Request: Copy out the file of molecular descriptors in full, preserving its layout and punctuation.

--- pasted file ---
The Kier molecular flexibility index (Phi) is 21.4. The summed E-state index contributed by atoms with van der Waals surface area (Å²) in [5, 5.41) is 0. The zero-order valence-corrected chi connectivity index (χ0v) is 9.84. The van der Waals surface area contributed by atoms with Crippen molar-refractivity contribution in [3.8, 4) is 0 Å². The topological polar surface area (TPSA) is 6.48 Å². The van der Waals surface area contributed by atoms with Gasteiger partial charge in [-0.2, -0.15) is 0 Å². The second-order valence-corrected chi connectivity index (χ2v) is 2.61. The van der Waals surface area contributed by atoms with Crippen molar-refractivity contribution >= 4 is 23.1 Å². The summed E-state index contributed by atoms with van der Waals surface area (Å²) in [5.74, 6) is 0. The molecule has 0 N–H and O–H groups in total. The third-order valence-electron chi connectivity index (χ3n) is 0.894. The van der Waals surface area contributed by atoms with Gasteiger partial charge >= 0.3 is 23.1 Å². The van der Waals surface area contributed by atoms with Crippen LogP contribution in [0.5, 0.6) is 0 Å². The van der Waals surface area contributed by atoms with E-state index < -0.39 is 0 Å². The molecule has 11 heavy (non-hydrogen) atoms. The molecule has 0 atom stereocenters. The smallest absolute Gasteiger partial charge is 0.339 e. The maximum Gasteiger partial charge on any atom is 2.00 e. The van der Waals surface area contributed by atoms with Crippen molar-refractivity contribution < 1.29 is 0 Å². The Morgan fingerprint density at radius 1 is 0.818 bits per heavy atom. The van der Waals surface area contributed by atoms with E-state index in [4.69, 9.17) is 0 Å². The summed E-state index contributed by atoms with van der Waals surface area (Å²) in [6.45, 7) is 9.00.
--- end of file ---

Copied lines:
The Kier molecular flexibility index (Phi) is 21.4. The summed E-state index contributed by atoms with van der Waals surface area (Å²) in [5, 5.41) is 0. The zero-order valence-corrected chi connectivity index (χ0v) is 9.84. The van der Waals surface area contributed by atoms with Crippen molar-refractivity contribution in [3.8, 4) is 0 Å². The topological polar surface area (TPSA) is 6.48 Å². The van der Waals surface area contributed by atoms with Gasteiger partial charge in [-0.2, -0.15) is 0 Å². The second-order valence-corrected chi connectivity index (χ2v) is 2.61. The van der Waals surface area contributed by atoms with Crippen molar-refractivity contribution >= 4 is 23.1 Å². The summed E-state index contributed by atoms with van der Waals surface area (Å²) in [5.74, 6) is 0. The molecule has 0 N–H and O–H groups in total. The third-order valence-electron chi connectivity index (χ3n) is 0.894. The van der Waals surface area contributed by atoms with Gasteiger partial charge >= 0.3 is 23.1 Å². The van der Waals surface area contributed by atoms with Crippen LogP contribution in [0.5, 0.6) is 0 Å². The van der Waals surface area contributed by atoms with E-state index < -0.39 is 0 Å². The molecule has 11 heavy (non-hydrogen) atoms. The molecule has 0 atom stereocenters. The smallest absolute Gasteiger partial charge is 0.339 e. The maximum Gasteiger partial charge on any atom is 2.00 e. The van der Waals surface area contributed by atoms with Crippen molar-refractivity contribution < 1.29 is 0 Å². The Morgan fingerprint density at radius 1 is 0.818 bits per heavy atom. The van der Waals surface area contributed by atoms with E-state index in [4.69, 9.17) is 0 Å². The summed E-state index contributed by atoms with van der Waals surface area (Å²) in [6.45, 7) is 9.00.